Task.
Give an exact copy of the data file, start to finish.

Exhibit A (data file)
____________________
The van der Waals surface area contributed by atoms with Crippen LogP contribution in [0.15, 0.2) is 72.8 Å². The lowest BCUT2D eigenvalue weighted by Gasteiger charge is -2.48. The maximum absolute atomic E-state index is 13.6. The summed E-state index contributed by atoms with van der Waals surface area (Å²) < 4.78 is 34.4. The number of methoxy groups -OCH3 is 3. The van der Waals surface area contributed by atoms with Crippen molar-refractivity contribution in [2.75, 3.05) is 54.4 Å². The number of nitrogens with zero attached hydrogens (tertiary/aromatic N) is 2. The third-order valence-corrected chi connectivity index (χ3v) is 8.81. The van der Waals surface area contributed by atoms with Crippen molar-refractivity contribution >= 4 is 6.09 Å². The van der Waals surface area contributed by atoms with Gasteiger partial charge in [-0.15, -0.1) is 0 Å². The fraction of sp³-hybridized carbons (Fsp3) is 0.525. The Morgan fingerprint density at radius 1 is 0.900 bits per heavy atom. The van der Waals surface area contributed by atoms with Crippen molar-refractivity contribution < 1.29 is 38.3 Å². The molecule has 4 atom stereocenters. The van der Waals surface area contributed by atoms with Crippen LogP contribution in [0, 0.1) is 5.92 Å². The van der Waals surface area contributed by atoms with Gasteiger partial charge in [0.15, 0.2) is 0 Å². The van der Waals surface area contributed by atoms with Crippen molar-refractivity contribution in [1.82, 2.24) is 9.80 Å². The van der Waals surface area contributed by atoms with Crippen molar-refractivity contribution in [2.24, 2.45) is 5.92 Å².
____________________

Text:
The van der Waals surface area contributed by atoms with Crippen LogP contribution in [0.15, 0.2) is 72.8 Å². The lowest BCUT2D eigenvalue weighted by Gasteiger charge is -2.48. The maximum absolute atomic E-state index is 13.6. The summed E-state index contributed by atoms with van der Waals surface area (Å²) < 4.78 is 34.4. The number of methoxy groups -OCH3 is 3. The van der Waals surface area contributed by atoms with Crippen molar-refractivity contribution in [2.75, 3.05) is 54.4 Å². The number of nitrogens with zero attached hydrogens (tertiary/aromatic N) is 2. The third-order valence-corrected chi connectivity index (χ3v) is 8.81. The van der Waals surface area contributed by atoms with Crippen molar-refractivity contribution >= 4 is 6.09 Å². The van der Waals surface area contributed by atoms with Gasteiger partial charge in [-0.15, -0.1) is 0 Å². The fraction of sp³-hybridized carbons (Fsp3) is 0.525. The Morgan fingerprint density at radius 1 is 0.900 bits per heavy atom. The van der Waals surface area contributed by atoms with Crippen molar-refractivity contribution < 1.29 is 38.3 Å². The molecule has 4 atom stereocenters. The van der Waals surface area contributed by atoms with Crippen LogP contribution in [0, 0.1) is 5.92 Å². The van der Waals surface area contributed by atoms with Gasteiger partial charge in [0.15, 0.2) is 0 Å². The van der Waals surface area contributed by atoms with Crippen molar-refractivity contribution in [1.82, 2.24) is 9.80 Å². The van der Waals surface area contributed by atoms with Crippen molar-refractivity contribution in [2.24, 2.45) is 5.92 Å².